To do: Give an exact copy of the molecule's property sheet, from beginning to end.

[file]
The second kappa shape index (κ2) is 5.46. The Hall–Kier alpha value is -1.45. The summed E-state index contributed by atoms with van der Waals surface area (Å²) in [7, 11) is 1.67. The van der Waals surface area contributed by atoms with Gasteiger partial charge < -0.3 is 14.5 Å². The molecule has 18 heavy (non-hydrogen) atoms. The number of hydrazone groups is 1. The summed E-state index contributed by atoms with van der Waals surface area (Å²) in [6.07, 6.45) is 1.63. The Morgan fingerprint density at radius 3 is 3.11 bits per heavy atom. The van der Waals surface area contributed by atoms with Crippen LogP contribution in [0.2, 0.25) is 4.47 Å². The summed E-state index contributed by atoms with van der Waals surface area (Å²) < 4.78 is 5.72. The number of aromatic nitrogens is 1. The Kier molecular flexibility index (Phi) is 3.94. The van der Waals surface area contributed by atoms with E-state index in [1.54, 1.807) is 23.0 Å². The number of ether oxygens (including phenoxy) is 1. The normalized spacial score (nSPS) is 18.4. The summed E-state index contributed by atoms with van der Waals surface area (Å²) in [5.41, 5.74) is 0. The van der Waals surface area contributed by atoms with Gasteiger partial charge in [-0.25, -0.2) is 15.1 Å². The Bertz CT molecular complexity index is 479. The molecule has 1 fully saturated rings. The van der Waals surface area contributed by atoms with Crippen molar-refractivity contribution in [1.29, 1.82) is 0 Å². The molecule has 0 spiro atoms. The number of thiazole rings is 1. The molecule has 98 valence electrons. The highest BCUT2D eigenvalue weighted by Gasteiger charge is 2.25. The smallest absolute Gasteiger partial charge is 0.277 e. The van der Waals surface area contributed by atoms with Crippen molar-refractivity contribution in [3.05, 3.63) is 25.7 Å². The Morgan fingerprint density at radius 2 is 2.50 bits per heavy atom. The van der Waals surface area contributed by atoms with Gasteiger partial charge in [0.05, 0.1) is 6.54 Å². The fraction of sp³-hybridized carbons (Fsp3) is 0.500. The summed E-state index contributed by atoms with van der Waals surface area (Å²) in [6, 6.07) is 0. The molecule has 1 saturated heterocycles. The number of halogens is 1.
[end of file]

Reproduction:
The second kappa shape index (κ2) is 5.46. The Hall–Kier alpha value is -1.45. The summed E-state index contributed by atoms with van der Waals surface area (Å²) in [7, 11) is 1.67. The van der Waals surface area contributed by atoms with Gasteiger partial charge < -0.3 is 14.5 Å². The molecule has 18 heavy (non-hydrogen) atoms. The number of hydrazone groups is 1. The summed E-state index contributed by atoms with van der Waals surface area (Å²) in [6.07, 6.45) is 1.63. The Morgan fingerprint density at radius 3 is 3.11 bits per heavy atom. The van der Waals surface area contributed by atoms with Crippen LogP contribution in [0.2, 0.25) is 4.47 Å². The summed E-state index contributed by atoms with van der Waals surface area (Å²) < 4.78 is 5.72. The number of aromatic nitrogens is 1. The Kier molecular flexibility index (Phi) is 3.94. The van der Waals surface area contributed by atoms with E-state index in [1.54, 1.807) is 23.0 Å². The number of ether oxygens (including phenoxy) is 1. The normalized spacial score (nSPS) is 18.4. The summed E-state index contributed by atoms with van der Waals surface area (Å²) in [5.41, 5.74) is 0. The van der Waals surface area contributed by atoms with Gasteiger partial charge in [-0.25, -0.2) is 15.1 Å². The Bertz CT molecular complexity index is 479. The molecule has 1 fully saturated rings. The van der Waals surface area contributed by atoms with Crippen molar-refractivity contribution in [1.29, 1.82) is 0 Å². The molecule has 0 spiro atoms. The number of thiazole rings is 1. The molecule has 98 valence electrons. The highest BCUT2D eigenvalue weighted by Gasteiger charge is 2.25. The smallest absolute Gasteiger partial charge is 0.277 e. The van der Waals surface area contributed by atoms with Crippen molar-refractivity contribution in [3.05, 3.63) is 25.7 Å². The Morgan fingerprint density at radius 2 is 2.50 bits per heavy atom. The van der Waals surface area contributed by atoms with Gasteiger partial charge in [0.05, 0.1) is 6.54 Å². The fraction of sp³-hybridized carbons (Fsp3) is 0.500. The summed E-state index contributed by atoms with van der Waals surface area (Å²) in [6, 6.07) is 0. The molecule has 1 saturated heterocycles. The number of halogens is 1.